Dodgers Starting Rotation Starting to Take Shape

If there is one thing Dodgers fans have grown accustomed to, it is the fact that the Dodgers are dealing with a ton of injuries. Although the entire team has been affected in one way or another by the injury bug, no one has had it worse than the starting rotation.

Even before the season began the Dodgers knew they were going to be short handed with Brandon McCarthy landing on the disabled list last season, requiring Tommy John. It wasn’t long before Brett Anderson and Hyun-jin Ryu followed him to the disabled list as well, both requiring serious surgeries.

Editorial: Dodgers Bullpen Bodes Well for Their Playoff Pursuit

The Dodgers tried to replace the trio of pitchers by signing relatively affordable Scott Kazmir and Kenta Maeda and trading for a promising flamethrower named Frankie Montas. They also turned to pitchers like Alex Wood and Chin-Hui Tsao as stop gap options. But of course, Montas has landed on the disabled list twice already this season with recurring rib injuries, Wood was shut down with elbow soreness, and Tsao suffered a triceps strain.

Even with enough arms to staff two rotations if healthy, the Dodgers rotation started to look pretty pathetic, the only bright spot being perennial Cy Young and MVP candidate Clayton Kershaw. But of course, once again, this was even too good to be true. Shortly after his worst performance of the season, the Dodgers announced that Kershaw was too joining his teammates on the disabled list with a mildly herniated disc in his lower back and there has yet to be a timetable for his return.

Fortunately, there is at least some good news in all of this. This week the Dodgers finally welcomed back two of their core starting pitchers. On Sunday, Brandon McCarthy made his first start of the season against the Rockies since going down early last year. After such a long time out of the game and against the potent Rockies, Dodgers fans weren’t too sure what to expect. Fortunately, McCarthy held the Rockies to only two hits while striking out eight and walking only one. He was only able to last five innings but to expect more than that from him at this point would be unrealistic.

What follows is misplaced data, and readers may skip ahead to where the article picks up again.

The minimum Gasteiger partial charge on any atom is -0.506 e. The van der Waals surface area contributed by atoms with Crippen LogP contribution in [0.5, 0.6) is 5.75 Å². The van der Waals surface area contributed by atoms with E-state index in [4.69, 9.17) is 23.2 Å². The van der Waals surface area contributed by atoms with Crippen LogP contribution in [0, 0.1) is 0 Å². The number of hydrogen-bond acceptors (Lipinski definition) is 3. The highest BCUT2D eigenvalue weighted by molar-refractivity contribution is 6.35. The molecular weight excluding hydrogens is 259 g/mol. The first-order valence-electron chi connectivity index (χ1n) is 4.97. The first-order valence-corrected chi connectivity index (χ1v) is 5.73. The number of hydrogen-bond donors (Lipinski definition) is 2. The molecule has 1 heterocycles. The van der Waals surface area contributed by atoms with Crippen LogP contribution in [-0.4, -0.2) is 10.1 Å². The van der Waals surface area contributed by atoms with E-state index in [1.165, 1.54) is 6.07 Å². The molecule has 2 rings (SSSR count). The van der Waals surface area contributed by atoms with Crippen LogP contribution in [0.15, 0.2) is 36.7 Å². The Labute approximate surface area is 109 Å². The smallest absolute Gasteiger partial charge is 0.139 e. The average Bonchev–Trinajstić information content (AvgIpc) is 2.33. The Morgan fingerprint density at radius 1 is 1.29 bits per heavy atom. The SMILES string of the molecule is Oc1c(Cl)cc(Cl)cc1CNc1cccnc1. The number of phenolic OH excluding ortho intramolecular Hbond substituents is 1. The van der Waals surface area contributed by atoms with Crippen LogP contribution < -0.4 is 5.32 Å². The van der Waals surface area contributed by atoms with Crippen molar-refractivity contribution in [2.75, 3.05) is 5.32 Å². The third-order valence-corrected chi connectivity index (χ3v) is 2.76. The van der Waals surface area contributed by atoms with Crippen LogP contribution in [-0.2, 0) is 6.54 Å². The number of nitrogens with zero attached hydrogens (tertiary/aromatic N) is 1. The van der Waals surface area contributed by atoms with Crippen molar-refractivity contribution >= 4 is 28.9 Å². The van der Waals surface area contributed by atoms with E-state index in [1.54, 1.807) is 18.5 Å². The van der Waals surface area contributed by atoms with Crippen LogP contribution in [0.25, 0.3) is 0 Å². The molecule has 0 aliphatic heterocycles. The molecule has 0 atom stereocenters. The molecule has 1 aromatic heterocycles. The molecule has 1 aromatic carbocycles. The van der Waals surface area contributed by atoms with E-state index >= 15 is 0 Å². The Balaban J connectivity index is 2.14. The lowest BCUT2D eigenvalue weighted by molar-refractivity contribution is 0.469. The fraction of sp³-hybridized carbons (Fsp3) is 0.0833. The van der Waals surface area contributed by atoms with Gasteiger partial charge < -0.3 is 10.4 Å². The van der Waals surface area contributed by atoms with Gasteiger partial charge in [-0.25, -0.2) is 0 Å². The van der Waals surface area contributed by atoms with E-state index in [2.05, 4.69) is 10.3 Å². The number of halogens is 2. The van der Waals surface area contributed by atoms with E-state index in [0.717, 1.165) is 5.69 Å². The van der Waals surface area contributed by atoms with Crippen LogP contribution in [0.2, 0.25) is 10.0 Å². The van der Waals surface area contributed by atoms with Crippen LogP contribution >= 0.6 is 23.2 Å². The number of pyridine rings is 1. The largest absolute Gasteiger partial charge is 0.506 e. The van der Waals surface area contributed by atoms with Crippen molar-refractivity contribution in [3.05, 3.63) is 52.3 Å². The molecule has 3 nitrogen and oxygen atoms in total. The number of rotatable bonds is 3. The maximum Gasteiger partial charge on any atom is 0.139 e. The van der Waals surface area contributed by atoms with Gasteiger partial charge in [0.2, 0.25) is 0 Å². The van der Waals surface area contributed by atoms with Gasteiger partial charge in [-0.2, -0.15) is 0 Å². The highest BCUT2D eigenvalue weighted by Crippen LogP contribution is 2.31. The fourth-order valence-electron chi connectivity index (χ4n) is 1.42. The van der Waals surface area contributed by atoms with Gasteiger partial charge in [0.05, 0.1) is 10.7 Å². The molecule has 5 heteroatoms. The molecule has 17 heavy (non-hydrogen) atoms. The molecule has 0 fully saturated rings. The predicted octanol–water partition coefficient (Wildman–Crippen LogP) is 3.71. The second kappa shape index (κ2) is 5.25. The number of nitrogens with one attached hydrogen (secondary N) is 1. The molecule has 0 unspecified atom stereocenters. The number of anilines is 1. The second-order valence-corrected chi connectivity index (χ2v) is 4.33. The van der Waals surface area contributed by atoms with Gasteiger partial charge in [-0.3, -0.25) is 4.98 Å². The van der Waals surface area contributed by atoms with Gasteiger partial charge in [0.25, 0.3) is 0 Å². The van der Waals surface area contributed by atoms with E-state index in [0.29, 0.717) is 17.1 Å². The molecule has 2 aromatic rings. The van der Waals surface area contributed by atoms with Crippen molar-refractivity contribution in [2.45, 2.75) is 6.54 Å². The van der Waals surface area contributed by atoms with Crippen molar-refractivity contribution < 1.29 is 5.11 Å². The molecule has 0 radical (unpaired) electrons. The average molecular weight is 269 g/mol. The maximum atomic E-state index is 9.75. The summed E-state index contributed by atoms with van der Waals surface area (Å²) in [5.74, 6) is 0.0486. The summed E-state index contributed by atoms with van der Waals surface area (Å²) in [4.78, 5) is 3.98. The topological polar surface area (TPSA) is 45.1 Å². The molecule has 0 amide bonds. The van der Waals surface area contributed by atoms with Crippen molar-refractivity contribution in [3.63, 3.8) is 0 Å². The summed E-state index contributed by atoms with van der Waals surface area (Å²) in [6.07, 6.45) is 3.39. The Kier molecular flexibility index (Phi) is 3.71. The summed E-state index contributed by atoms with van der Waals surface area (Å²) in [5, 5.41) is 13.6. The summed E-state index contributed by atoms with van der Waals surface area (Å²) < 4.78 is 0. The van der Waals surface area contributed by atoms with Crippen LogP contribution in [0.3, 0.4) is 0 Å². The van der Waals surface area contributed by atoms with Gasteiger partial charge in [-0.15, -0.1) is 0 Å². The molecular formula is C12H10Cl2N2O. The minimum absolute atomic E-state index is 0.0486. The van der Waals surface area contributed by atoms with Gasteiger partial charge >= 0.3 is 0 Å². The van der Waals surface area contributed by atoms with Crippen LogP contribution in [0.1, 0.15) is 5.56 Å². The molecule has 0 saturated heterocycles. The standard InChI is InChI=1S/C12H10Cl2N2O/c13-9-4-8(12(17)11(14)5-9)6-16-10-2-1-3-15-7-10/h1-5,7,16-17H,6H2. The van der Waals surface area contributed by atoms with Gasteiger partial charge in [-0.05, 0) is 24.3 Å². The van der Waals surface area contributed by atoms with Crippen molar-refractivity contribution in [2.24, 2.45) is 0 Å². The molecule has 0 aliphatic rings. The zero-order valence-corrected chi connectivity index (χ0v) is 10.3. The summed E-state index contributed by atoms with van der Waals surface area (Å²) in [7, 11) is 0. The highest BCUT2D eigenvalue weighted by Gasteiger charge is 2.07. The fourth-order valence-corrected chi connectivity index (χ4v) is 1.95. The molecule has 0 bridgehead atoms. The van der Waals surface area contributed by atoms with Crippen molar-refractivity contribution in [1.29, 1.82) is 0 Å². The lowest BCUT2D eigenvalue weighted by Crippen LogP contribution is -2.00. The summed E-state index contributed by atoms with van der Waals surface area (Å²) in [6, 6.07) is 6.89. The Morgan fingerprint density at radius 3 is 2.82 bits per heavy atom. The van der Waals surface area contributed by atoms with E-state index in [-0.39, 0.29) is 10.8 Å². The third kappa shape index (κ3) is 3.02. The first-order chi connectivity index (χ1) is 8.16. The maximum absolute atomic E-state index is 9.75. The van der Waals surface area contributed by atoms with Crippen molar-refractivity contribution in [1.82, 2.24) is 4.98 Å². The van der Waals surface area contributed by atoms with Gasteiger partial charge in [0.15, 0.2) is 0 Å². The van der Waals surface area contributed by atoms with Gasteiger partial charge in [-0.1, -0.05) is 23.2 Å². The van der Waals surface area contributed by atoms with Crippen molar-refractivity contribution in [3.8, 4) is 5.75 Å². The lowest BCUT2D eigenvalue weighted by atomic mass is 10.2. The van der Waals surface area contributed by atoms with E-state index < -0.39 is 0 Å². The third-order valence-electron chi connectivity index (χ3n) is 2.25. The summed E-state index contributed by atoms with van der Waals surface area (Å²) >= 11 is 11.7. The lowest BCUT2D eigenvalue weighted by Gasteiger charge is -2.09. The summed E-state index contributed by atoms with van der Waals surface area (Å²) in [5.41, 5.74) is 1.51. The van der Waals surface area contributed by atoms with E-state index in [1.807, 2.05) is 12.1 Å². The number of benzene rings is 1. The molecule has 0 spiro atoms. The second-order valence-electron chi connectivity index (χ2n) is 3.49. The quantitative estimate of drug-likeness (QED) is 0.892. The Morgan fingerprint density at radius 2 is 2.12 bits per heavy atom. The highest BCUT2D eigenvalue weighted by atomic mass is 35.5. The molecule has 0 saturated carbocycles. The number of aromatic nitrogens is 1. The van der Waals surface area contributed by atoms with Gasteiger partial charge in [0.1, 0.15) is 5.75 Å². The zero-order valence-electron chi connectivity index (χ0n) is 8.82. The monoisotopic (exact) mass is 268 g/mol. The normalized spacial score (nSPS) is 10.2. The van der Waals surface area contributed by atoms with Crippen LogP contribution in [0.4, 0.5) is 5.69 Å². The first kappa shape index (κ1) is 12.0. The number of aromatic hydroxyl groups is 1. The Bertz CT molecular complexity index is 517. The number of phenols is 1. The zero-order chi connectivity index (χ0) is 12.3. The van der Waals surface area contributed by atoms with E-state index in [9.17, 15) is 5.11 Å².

Comparing Two Great All-Time Dodgers Teams, Who’s Side Are You On?

Then last night, Dodgers fans got even more reinforcements with Hyun-jin Ryu making his 2016 debut after missing all of the 2015 season. That’s right, Ryu had not pitched since the 2014 NLDS. That translates to over 21 months without throwing a major league pitch. Unfortunately, Ryu’s start didn’t go nearly as well as McCarthy’s.

Ryu was unable to get through 5 innings after seeing the velocity on his fastball drop from as high as 92 mph to as low as 85 mph.

“My velocity went down, as compared to the first few innings,” Ryu said. “I’ll just have to adjust that as I play more games.”

He gave up eight hits including a home run to Melvin Upton Jr., the first batter he faced. The Dodgers offense was equally as bad, racking up a total of 2 hits, leading to a 6-0 loss in the series opener.

The most important thing to remember in all of this though is that the Dodgers rotation is slowly shaping into what the front office expected it to look like. If McCarthy pitches anything like he did in his last full season with the Yankees, where he finished with a 2.89 ERA and if Ryu stays anywhere near his career 3.17 ERA the Dodgers rotation will have a solid 1-4, and that doesn’t include Clayton Kershaw. Once he returns the Dodgers rotation could lead the team into the second half and straight into the playoffs.

Latest on DodgersNationTV: Enter to Win a Corey Seager Jersey

Subscribe on Youtube: DodgersNationTV

Chris Wolf

Chris was born in raised in Southern California where he attended CSULB. As a lifelong fan, Chris has strong opinions about all things Dodgers. He lives in the Bay Area, but proudly wears his Dodger Blue whenever he can. He is also the founder and editor of Dodgers Chatter.


  1. Boy, there are a lot of “ifs” in this analysis. I think you need to include a bunch of disappointments in there too. Wishful thinking (nothing necessarily wrong with that) but is it realistic? Please re-write that article and try leaving out the science fiction.

Leave a Reply

Your email address will not be published. Required fields are marked *

Back to top button